Lessons Learned from Building a Sustainable Business Model in Africa
Jessica Graf shares an article and report supported by the Bill & Melinda Gates Foundation on an initiative launched in Africa that was developed to improve the nutritional status of lower-income consumers by creating a new business model that would also be sustainable for the company.
For several decades, pioneer companies, entrepreneurs and non-profit organizations have attempted to build women networks selling “beneficial” products in their communities, with some level of success. However, the execution of women sales networks has also proven extremely challenging, at every stage of their development: design, launch, and scale.
In 2018, the Bill & Melinda Gates Foundation partnered with Danone and its subsidiary FanMilk to improve the nutritional status of lower-income consumers by creating a new business model that would be sustainable for the company. Together, they decided to develop a new fortified frozen yogurt product for lower-income women of reproductive age in Nigeria. This involved co-creating and testing innovations to prompt first trial and encourage frequent consumption of the new nutritious product among the target population. This continuous innovation process spanned product characteristics, demand creation tactics, and distribution channels.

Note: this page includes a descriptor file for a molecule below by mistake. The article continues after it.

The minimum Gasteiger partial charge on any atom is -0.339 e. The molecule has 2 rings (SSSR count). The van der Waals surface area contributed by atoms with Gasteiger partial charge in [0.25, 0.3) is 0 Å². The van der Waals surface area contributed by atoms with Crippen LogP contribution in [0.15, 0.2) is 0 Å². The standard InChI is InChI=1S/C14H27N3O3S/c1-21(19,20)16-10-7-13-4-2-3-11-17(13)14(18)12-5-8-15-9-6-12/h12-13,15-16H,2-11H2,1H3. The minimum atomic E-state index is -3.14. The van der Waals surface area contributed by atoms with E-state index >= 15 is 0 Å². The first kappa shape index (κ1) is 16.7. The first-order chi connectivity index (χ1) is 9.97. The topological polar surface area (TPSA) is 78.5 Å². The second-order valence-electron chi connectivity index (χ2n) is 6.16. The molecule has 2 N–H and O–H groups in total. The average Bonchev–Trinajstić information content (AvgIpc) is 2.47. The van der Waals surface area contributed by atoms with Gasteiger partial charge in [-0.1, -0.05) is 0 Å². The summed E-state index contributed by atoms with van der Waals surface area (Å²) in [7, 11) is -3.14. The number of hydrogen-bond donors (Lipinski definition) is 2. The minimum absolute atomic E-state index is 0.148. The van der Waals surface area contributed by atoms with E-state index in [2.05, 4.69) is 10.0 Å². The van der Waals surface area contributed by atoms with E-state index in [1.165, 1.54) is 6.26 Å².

The FanMilk Nigeria teams, supported by a team of global experts hired by BMGF, designed, and launched a specialized women sales network, complementary to the existing street vendors, aiming to leverage trust-based relationships and proximity to drive loyalty and frequency among lower-income women.
This paper – supported by the Bill & Melinda Gates Foundation – builds on a compilation of insights from interviews conducted by Hystra with the FanMilk team in 2020 and 2021. It also builds on inputs from Mathematica, who led the Measurement, Learning, and Evaluation of the initiative. It aims to share some humble lessons from one initiative, which experienced these challenges and developed and tested some solutions.
Key points include:
- Sales routes
- Sales pitch and marketing
- Management and monitoring
Read the full article, Building a sustainable women sales network – A fireside chat with FanMilk Nigeria, on Hystra.com.